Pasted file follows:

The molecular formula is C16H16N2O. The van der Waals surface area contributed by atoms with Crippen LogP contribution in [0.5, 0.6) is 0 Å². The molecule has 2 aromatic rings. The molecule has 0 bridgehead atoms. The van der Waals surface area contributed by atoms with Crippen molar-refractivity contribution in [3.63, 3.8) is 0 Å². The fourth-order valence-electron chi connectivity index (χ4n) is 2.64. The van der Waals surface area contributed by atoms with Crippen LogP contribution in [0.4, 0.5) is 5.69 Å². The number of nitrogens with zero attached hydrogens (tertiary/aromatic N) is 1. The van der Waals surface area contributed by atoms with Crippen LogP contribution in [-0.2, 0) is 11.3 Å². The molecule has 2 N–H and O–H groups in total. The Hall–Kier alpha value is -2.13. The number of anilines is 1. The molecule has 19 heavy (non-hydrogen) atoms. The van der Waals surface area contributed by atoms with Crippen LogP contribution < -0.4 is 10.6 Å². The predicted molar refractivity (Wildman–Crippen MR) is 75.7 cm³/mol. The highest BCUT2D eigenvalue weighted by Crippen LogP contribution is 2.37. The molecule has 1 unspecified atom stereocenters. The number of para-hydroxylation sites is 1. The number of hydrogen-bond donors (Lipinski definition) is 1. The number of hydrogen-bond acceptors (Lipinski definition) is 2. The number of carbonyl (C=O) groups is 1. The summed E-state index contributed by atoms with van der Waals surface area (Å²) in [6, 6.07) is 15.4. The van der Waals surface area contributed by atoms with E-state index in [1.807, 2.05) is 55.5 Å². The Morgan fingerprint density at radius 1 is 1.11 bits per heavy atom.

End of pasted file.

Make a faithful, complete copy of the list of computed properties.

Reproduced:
The molecular formula is C16H16N2O. The van der Waals surface area contributed by atoms with Crippen LogP contribution in [0.5, 0.6) is 0 Å². The molecule has 2 aromatic rings. The molecule has 0 bridgehead atoms. The van der Waals surface area contributed by atoms with Crippen molar-refractivity contribution in [3.63, 3.8) is 0 Å². The fourth-order valence-electron chi connectivity index (χ4n) is 2.64. The van der Waals surface area contributed by atoms with Crippen LogP contribution in [0.4, 0.5) is 5.69 Å². The number of nitrogens with zero attached hydrogens (tertiary/aromatic N) is 1. The van der Waals surface area contributed by atoms with Crippen LogP contribution in [-0.2, 0) is 11.3 Å². The molecule has 2 N–H and O–H groups in total. The Hall–Kier alpha value is -2.13. The number of anilines is 1. The molecule has 19 heavy (non-hydrogen) atoms. The van der Waals surface area contributed by atoms with Crippen LogP contribution < -0.4 is 10.6 Å². The predicted molar refractivity (Wildman–Crippen MR) is 75.7 cm³/mol. The highest BCUT2D eigenvalue weighted by Crippen LogP contribution is 2.37. The molecule has 1 unspecified atom stereocenters. The number of para-hydroxylation sites is 1. The number of hydrogen-bond donors (Lipinski definition) is 1. The number of hydrogen-bond acceptors (Lipinski definition) is 2. The number of carbonyl (C=O) groups is 1. The summed E-state index contributed by atoms with van der Waals surface area (Å²) in [6, 6.07) is 15.4. The van der Waals surface area contributed by atoms with E-state index in [1.807, 2.05) is 55.5 Å². The Morgan fingerprint density at radius 1 is 1.11 bits per heavy atom.